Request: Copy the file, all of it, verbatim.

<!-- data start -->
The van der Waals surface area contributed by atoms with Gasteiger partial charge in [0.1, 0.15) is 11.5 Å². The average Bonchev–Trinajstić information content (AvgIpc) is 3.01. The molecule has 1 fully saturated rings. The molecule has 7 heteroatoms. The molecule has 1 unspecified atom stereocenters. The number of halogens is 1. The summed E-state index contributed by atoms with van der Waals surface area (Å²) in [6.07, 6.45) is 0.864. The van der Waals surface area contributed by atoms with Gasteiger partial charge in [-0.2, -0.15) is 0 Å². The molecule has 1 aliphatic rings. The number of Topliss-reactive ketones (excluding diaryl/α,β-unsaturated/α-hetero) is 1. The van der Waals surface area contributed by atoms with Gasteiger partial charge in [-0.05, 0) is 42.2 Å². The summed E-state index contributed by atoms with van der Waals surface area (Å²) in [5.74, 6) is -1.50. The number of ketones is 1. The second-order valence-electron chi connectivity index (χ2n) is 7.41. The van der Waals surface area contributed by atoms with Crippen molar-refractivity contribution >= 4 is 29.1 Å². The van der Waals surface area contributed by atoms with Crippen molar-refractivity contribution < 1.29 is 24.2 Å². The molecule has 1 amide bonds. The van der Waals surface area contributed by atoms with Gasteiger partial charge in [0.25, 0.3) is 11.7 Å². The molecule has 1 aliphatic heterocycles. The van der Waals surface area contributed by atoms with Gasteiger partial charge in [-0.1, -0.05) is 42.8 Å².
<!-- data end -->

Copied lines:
The van der Waals surface area contributed by atoms with Gasteiger partial charge in [0.1, 0.15) is 11.5 Å². The average Bonchev–Trinajstić information content (AvgIpc) is 3.01. The molecule has 1 fully saturated rings. The molecule has 7 heteroatoms. The molecule has 1 unspecified atom stereocenters. The number of halogens is 1. The summed E-state index contributed by atoms with van der Waals surface area (Å²) in [6.07, 6.45) is 0.864. The van der Waals surface area contributed by atoms with Gasteiger partial charge in [-0.2, -0.15) is 0 Å². The molecule has 1 aliphatic rings. The number of Topliss-reactive ketones (excluding diaryl/α,β-unsaturated/α-hetero) is 1. The van der Waals surface area contributed by atoms with Gasteiger partial charge in [-0.05, 0) is 42.2 Å². The summed E-state index contributed by atoms with van der Waals surface area (Å²) in [5.74, 6) is -1.50. The number of ketones is 1. The second-order valence-electron chi connectivity index (χ2n) is 7.41. The van der Waals surface area contributed by atoms with Crippen molar-refractivity contribution >= 4 is 29.1 Å². The van der Waals surface area contributed by atoms with Crippen molar-refractivity contribution < 1.29 is 24.2 Å². The molecule has 1 amide bonds. The van der Waals surface area contributed by atoms with Gasteiger partial charge in [0.25, 0.3) is 11.7 Å². The molecule has 1 aliphatic heterocycles. The van der Waals surface area contributed by atoms with Gasteiger partial charge in [-0.1, -0.05) is 42.8 Å².